DailyOh! Shah's signature sends Surat's Patel to jail, to the Biblical Famine we keep talking about
All Rajesh Patel wanted was to travel to Gujarat from Maharashtra - the lockdown notwithstanding.
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Thursdays used to come with the promise of weekends once upon a time. But it's all a blur now. Well, if you too are working from home, at least you won't have to deal with your boss over the weekend. We'll get to that happiness tomorrow. Today, the one person who is really unhappy is our Covidiot Of The Day.
Remember how we all (okay, some of us) forged our parents' signature on the school report card when our marks were certain to leave slap-marks on our faces? And sometimes, our teachers did not realise the ghapla? A 38-year-old real estate broker from Surat thought he could do that with Home Minister Amit Shah.
Rajesh Patel was in Mumbai to visit his brother when the country was locked down. He turned to his friends for advice on how to go back to Gujarat. One of them came up with this brilliant plan. This guy created a 'special letter', forged Shah's signature and WhatsApped it to Patel pronto.
The letter with Amit Shah's forged signature.
Patel, now, armed with this letter from the Home Minister, took off on his 300-km journey from Mumbai to Surat. He zoomed past several checkpoints before one cop realised something was amiss. When the policeman at the Vaghaldhara checkpost in Gujarat asked to see a physical copy of the letter, Rajesh Patel fumbled. And you know what it is like when you're caught lying. After the first fumbling, it is very difficult to maintain your composure. So Patel was caught and charged with forgery and criminal conspiracy among other sections. Saaru nathi!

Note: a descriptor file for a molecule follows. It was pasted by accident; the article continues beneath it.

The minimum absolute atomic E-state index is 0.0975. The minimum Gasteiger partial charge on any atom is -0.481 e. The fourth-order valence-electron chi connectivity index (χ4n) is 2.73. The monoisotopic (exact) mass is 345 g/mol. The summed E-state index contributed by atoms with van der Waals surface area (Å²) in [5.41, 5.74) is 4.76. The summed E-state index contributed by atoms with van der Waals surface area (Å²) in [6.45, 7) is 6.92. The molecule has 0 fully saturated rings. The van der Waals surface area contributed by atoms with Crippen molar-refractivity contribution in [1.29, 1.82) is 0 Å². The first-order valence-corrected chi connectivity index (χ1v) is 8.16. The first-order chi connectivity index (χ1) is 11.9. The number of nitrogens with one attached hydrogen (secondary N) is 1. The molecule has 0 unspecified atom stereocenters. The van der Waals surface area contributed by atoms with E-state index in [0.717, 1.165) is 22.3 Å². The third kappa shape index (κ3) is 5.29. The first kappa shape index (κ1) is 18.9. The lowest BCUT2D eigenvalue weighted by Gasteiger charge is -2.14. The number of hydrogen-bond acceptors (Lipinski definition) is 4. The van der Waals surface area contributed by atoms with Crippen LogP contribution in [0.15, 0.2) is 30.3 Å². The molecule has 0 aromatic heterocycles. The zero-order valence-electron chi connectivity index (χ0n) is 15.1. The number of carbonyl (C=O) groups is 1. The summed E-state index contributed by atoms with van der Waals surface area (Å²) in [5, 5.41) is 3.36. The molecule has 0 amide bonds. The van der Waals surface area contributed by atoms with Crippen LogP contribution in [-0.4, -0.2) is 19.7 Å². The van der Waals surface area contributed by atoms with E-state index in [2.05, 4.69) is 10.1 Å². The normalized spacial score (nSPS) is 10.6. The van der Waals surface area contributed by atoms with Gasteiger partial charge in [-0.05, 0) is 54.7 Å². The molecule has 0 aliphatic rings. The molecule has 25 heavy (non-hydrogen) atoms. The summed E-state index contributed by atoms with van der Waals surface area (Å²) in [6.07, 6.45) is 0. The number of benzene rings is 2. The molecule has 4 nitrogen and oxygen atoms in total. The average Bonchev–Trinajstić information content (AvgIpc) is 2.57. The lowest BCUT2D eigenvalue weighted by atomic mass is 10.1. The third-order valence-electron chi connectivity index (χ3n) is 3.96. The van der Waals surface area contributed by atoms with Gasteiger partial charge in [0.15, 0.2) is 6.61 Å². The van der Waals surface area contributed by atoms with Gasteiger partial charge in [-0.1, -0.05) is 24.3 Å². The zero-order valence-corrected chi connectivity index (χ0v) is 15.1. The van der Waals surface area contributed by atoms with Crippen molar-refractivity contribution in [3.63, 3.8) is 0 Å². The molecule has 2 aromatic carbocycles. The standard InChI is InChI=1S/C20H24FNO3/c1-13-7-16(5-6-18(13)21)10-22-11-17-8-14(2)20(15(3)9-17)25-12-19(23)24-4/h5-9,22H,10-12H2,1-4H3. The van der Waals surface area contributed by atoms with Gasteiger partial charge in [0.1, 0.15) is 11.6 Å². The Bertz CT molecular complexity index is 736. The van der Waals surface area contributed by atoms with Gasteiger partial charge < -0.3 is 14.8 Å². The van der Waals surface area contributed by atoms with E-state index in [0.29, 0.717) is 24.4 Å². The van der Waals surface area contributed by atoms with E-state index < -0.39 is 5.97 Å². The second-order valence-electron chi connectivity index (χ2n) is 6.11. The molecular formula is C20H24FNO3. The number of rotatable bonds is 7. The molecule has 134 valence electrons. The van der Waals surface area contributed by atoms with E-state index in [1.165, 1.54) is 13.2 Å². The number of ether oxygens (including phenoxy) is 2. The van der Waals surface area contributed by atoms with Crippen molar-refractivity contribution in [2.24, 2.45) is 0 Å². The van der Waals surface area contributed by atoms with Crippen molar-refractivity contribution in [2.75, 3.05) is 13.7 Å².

By the way, the policeman we told you about yesterday, who made his homeguard do sit-ups for asking for a pass from Araria District Agriculture Officer Manoj Kumar? That policeman has been suspended. We don't yet know what is being done to Kumar though.
On the other side of the Gujarat border, Pak Prime Minister Imran Khan has tested negative for the novel coronavirus. We told you yesterday that he took the test after one of the people he came in direct contact with tested positive. Well, we are happy for Khan.
Pakistan Prime Minister Imran Khan has tested negative for the novel coronavirus. (Photo: Reuters)
The numbers of positive cases in India, however, has crossed 21,000. 1,400 people were tested positive yesterday and it took the number to that. 681 people have died due to Covid-19. We are going through with the lockdown till May 3 as of now, but you never know what is waiting for us on May 4. While virologists are saying we need to stay home at least for 10 weeks, the executive director of the World Food Programme has said that the economic impact of the worldwide lockdown can result in several famines of Biblical proportions. So what is this Biblical famine everyone keeps referring to these days?